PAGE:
Pirate Party Australia supports in principle the government’s call for a review of the space industry capability in Australia. This is an opportunity for the government to win back trust lost in the technology sector through implementation of the short sighted fibre to the node model for the National Broadband Network. A rapidly expanding Australian space industry should form part of a multistrand approach to science, technology, and innovation policy as laid out in Pirate Party Australia’s policy platform, which calls for a National Science Plan[1].

The creation of a national space agency provides opportunity for visionary new public policy to place Australia at the forefront of global aerospace and telecommunications industries, bringing investors and technological capital to Australia. This matches Pirate Party Australia’s policy for the formation of a National Institute for Space Science and a $100 million grant for development of infrastructure as recommended by the 2010 National Committee for Space Sciences Decadal plan[2]. It will also support the Party’s proposal for an online science portal available to schools and the general public containing free materials for science education[1].

The Pirate Party also recognises regional areas relying on access through the NBN Co’s Skymuster satellites have been experiencing ongoing congestion related issues[3][4][5][6] which a vibrant private space industry will help address through provision of smaller, cheaper and more advanced satellites to fill the gaps in coverage, bandwidth or caused by outages. To assist the development of a private space industry, the Party suggests a national space agency will provide industry direction through public investment in infrastructure and research into cutting edge technologies in the fields of aerospace, telecommunications, navigation and climate sciences.

The ongoing review efforts to modernise and reform the Space Activities Act 1998[7] are an important opportunity for the government to demonstrate policy leadership, where the Pirate Party already has within its member developed policy platform. The general public are ready for Australia to take a lead position in peaceful space exploration, with the release of the draft legislation expected later this month it should be an exciting conclusion to the 2017 National Science Week.

[1] https://pirateparty.org.au/wiki/Platform#A_national_Science_Plan
[2] https://www.science.org.au/support/analysis/reports/decadal-plan-australian-space-science-2010-2019-building-national-presence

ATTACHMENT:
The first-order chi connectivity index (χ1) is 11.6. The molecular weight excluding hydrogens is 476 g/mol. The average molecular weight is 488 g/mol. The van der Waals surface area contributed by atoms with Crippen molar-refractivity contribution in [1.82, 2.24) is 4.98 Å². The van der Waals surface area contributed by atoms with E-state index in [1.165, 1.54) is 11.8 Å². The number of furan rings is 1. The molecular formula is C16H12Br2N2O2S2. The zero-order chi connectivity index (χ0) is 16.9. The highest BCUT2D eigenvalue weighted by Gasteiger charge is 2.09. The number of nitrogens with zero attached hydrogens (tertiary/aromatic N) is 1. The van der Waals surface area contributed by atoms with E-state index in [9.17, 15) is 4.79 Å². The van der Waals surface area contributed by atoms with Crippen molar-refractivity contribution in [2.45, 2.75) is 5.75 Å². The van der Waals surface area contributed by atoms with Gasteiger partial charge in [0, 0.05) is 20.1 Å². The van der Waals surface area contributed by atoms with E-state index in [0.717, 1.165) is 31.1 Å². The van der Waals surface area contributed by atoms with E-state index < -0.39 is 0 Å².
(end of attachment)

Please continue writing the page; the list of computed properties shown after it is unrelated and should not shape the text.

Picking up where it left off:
[3] http://www.abc.net.au/news/2017-04-03/nt-government-warns-nbn-over-technically-inferior-satellite/8411308
[4] http://www.abc.net.au/news/rural/2016-05-05/data-drought-survey-results/7386780
[5] http://www.news.com.au/technology/online/nbn/launch-of-second-nbn-satellite-to-address-australias-digital-divide/news-story/cedd3640918e51d0aa8e4568a36231b0
[6] http://www.abc.net.au/news/2017-05-02/sky-muster-service-massively-improved-in-rural-areas-nbn-says/8488884
[7] https://www.legislation.gov.au/Details/C2004C01013

The results of Pirate Party Australia’s July 2017 National Congress are in!

The Pirate Party held its National Congress in Melbourne on July 29—30 for the purposes of amending the Party Constitution, amending and adopting policies and deciding leadership positions, and as an opportunity for members of the Party to socialise in person. The results of the now-concluded week-long voting period can be announced. The Party had a turnout of approximately 14% from a pool of 1,355 participants.

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In the wake of the Melbourne terror incident and the terror attacks in London and Manchester the Federal government is attempting to shift some of the blame for the actions of the terrorists in these latest attacks on to large Internet companies and the encryption technology which keeps us all safe online.

Pirate Party Australia opposes any weakening of encryption because it will be ineffective, it will harm the privacy of ordinary citizens and it will make it easier for private data to be stolen by hackers, both criminal and state sponsored.

The Internet relies on functioning encryption to protect users from attack. It is estimated that in 2016 ‘cybercrime’ increased by 30% and cost the Australian economy three billion dollars.[1] Every time a vulnerability is created, such as allowing intelligence agencies to access private communications, it creates another vector for attacks to occur.

“Security online is weak enough without the government pushing to make it weaker,” said Simon Frew, President of Pirate Party Australia. “Any vulnerability created for intelligence agencies is a vulnerability for people with more nefarious intentions. A good example of this occurred last year when security experts published a vulnerability in Microsoft Windows Secure Boot, a system that is designed to protect systems from hacking. Microsoft included a workaround so developers could test systems without needing to validate the software. This was used to install malware that Secure Boot was specifically designed to stop[2]. With such benign work arounds being exploited for malware, breaking end-to-end encryption would be a disaster in the making.”

“This is the beginning of the next round of ‘crypto wars’ between the government and private citizens. With each new power granted to spies and law enforcement agencies, people concerned with their privacy take new measures to protect themselves from the government,” Mr Frew continued. “Forcing social media giants to employ backdoors in their messaging services will just lead to other platforms being adopted and those who wish to communicate anonymously will continue to do so. Those without technical knowhow to work around broken encryption will be at greater risk.”